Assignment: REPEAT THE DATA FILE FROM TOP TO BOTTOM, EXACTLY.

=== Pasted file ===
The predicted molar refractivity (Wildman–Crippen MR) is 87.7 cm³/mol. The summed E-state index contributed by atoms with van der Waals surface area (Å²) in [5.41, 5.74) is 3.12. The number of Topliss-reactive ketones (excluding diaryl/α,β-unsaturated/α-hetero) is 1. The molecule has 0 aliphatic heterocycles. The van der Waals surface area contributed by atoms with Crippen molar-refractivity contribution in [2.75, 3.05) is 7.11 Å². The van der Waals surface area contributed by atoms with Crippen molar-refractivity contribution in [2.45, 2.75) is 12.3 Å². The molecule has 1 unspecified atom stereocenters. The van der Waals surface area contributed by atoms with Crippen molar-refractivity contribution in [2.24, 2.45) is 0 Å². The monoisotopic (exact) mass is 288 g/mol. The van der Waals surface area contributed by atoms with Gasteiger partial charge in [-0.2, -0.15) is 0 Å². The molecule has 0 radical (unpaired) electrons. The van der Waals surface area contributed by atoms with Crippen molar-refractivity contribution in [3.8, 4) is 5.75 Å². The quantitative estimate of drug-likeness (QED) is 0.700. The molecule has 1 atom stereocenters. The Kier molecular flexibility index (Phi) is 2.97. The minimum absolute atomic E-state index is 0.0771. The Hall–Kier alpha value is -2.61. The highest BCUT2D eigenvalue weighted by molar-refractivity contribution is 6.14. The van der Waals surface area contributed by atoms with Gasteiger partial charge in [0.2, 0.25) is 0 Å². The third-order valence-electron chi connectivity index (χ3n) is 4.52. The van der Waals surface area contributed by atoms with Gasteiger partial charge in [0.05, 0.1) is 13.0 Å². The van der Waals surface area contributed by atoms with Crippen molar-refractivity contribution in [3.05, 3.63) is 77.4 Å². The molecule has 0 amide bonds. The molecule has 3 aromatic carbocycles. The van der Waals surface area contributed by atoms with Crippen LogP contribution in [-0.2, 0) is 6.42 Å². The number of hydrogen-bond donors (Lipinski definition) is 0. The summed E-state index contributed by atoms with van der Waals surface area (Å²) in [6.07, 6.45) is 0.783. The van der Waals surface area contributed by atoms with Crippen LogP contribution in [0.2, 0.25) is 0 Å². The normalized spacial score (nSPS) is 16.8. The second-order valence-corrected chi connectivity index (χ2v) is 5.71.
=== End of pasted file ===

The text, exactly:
The predicted molar refractivity (Wildman–Crippen MR) is 87.7 cm³/mol. The summed E-state index contributed by atoms with van der Waals surface area (Å²) in [5.41, 5.74) is 3.12. The number of Topliss-reactive ketones (excluding diaryl/α,β-unsaturated/α-hetero) is 1. The molecule has 0 aliphatic heterocycles. The van der Waals surface area contributed by atoms with Crippen molar-refractivity contribution in [2.75, 3.05) is 7.11 Å². The van der Waals surface area contributed by atoms with Crippen molar-refractivity contribution in [2.45, 2.75) is 12.3 Å². The molecule has 1 unspecified atom stereocenters. The van der Waals surface area contributed by atoms with Crippen molar-refractivity contribution in [2.24, 2.45) is 0 Å². The monoisotopic (exact) mass is 288 g/mol. The van der Waals surface area contributed by atoms with Gasteiger partial charge in [-0.2, -0.15) is 0 Å². The molecule has 0 radical (unpaired) electrons. The van der Waals surface area contributed by atoms with Crippen molar-refractivity contribution in [3.8, 4) is 5.75 Å². The quantitative estimate of drug-likeness (QED) is 0.700. The molecule has 1 atom stereocenters. The Kier molecular flexibility index (Phi) is 2.97. The minimum absolute atomic E-state index is 0.0771. The Hall–Kier alpha value is -2.61. The highest BCUT2D eigenvalue weighted by molar-refractivity contribution is 6.14. The van der Waals surface area contributed by atoms with Gasteiger partial charge in [0.2, 0.25) is 0 Å². The third-order valence-electron chi connectivity index (χ3n) is 4.52. The van der Waals surface area contributed by atoms with Gasteiger partial charge in [0.05, 0.1) is 13.0 Å². The van der Waals surface area contributed by atoms with Crippen molar-refractivity contribution in [3.05, 3.63) is 77.4 Å². The molecule has 0 amide bonds. The molecule has 3 aromatic carbocycles. The van der Waals surface area contributed by atoms with Crippen LogP contribution in [-0.2, 0) is 6.42 Å². The number of hydrogen-bond donors (Lipinski definition) is 0. The summed E-state index contributed by atoms with van der Waals surface area (Å²) in [6.07, 6.45) is 0.783. The van der Waals surface area contributed by atoms with Crippen LogP contribution in [0.2, 0.25) is 0 Å². The normalized spacial score (nSPS) is 16.8. The second-order valence-corrected chi connectivity index (χ2v) is 5.71.